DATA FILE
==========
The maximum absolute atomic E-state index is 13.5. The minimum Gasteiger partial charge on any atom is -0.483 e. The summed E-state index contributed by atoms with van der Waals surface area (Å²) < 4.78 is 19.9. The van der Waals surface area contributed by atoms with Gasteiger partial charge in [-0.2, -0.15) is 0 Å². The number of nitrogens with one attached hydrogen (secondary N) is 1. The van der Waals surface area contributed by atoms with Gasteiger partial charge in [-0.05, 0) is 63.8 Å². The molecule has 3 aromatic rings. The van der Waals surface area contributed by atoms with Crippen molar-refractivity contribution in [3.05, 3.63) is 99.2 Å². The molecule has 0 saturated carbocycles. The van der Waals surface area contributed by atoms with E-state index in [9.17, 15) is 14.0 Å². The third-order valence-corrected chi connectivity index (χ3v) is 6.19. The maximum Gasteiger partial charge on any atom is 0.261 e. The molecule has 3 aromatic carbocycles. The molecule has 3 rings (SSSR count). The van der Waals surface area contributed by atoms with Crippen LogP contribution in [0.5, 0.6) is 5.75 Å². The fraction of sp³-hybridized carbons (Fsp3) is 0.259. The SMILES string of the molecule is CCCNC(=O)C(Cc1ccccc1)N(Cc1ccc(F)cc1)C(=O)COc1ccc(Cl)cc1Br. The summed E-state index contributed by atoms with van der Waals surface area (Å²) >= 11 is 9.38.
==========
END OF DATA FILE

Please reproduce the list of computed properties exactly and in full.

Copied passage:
The maximum absolute atomic E-state index is 13.5. The minimum Gasteiger partial charge on any atom is -0.483 e. The summed E-state index contributed by atoms with van der Waals surface area (Å²) < 4.78 is 19.9. The van der Waals surface area contributed by atoms with Gasteiger partial charge in [-0.2, -0.15) is 0 Å². The number of nitrogens with one attached hydrogen (secondary N) is 1. The van der Waals surface area contributed by atoms with Gasteiger partial charge in [-0.05, 0) is 63.8 Å². The molecule has 3 aromatic rings. The van der Waals surface area contributed by atoms with Crippen molar-refractivity contribution in [3.05, 3.63) is 99.2 Å². The molecule has 0 saturated carbocycles. The van der Waals surface area contributed by atoms with E-state index in [9.17, 15) is 14.0 Å². The third-order valence-corrected chi connectivity index (χ3v) is 6.19. The maximum Gasteiger partial charge on any atom is 0.261 e. The molecule has 3 aromatic carbocycles. The molecule has 3 rings (SSSR count). The van der Waals surface area contributed by atoms with Crippen LogP contribution in [0.5, 0.6) is 5.75 Å². The fraction of sp³-hybridized carbons (Fsp3) is 0.259. The SMILES string of the molecule is CCCNC(=O)C(Cc1ccccc1)N(Cc1ccc(F)cc1)C(=O)COc1ccc(Cl)cc1Br. The summed E-state index contributed by atoms with van der Waals surface area (Å²) >= 11 is 9.38.